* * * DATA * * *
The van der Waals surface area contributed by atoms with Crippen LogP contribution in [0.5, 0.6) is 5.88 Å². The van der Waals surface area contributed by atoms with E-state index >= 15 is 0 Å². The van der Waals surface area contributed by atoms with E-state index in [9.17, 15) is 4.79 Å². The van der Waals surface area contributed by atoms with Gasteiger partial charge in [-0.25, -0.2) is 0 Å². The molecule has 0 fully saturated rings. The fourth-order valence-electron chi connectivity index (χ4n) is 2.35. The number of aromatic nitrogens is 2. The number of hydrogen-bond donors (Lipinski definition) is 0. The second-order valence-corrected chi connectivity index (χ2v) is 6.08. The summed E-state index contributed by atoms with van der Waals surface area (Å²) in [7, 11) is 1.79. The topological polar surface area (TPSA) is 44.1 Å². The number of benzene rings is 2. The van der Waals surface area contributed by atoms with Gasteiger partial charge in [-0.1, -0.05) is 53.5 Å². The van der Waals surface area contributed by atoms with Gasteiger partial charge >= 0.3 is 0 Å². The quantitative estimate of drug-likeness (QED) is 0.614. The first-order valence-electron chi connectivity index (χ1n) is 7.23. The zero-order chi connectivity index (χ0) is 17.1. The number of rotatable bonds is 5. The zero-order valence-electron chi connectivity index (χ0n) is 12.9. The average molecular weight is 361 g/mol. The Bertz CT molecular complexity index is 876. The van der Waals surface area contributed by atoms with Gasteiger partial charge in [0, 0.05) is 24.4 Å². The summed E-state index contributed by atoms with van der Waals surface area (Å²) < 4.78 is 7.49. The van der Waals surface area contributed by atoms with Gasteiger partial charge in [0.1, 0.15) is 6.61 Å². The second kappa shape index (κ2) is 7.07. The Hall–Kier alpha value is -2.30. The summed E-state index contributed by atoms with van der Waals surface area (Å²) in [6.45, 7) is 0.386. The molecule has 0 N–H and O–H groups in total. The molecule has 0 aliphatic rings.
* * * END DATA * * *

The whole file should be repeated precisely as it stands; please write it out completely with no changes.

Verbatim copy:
The van der Waals surface area contributed by atoms with Crippen LogP contribution in [0.5, 0.6) is 5.88 Å². The van der Waals surface area contributed by atoms with E-state index >= 15 is 0 Å². The van der Waals surface area contributed by atoms with E-state index in [9.17, 15) is 4.79 Å². The van der Waals surface area contributed by atoms with Gasteiger partial charge in [-0.25, -0.2) is 0 Å². The molecule has 0 fully saturated rings. The fourth-order valence-electron chi connectivity index (χ4n) is 2.35. The number of aromatic nitrogens is 2. The number of hydrogen-bond donors (Lipinski definition) is 0. The second-order valence-corrected chi connectivity index (χ2v) is 6.08. The summed E-state index contributed by atoms with van der Waals surface area (Å²) in [7, 11) is 1.79. The topological polar surface area (TPSA) is 44.1 Å². The number of benzene rings is 2. The van der Waals surface area contributed by atoms with Gasteiger partial charge in [-0.1, -0.05) is 53.5 Å². The van der Waals surface area contributed by atoms with Gasteiger partial charge >= 0.3 is 0 Å². The quantitative estimate of drug-likeness (QED) is 0.614. The first-order valence-electron chi connectivity index (χ1n) is 7.23. The zero-order chi connectivity index (χ0) is 17.1. The number of rotatable bonds is 5. The zero-order valence-electron chi connectivity index (χ0n) is 12.9. The average molecular weight is 361 g/mol. The Bertz CT molecular complexity index is 876. The van der Waals surface area contributed by atoms with Gasteiger partial charge in [0, 0.05) is 24.4 Å². The summed E-state index contributed by atoms with van der Waals surface area (Å²) < 4.78 is 7.49. The van der Waals surface area contributed by atoms with Gasteiger partial charge in [0.1, 0.15) is 6.61 Å². The second kappa shape index (κ2) is 7.07. The Hall–Kier alpha value is -2.30. The summed E-state index contributed by atoms with van der Waals surface area (Å²) in [6.45, 7) is 0.386. The molecule has 0 N–H and O–H groups in total. The molecule has 0 aliphatic rings.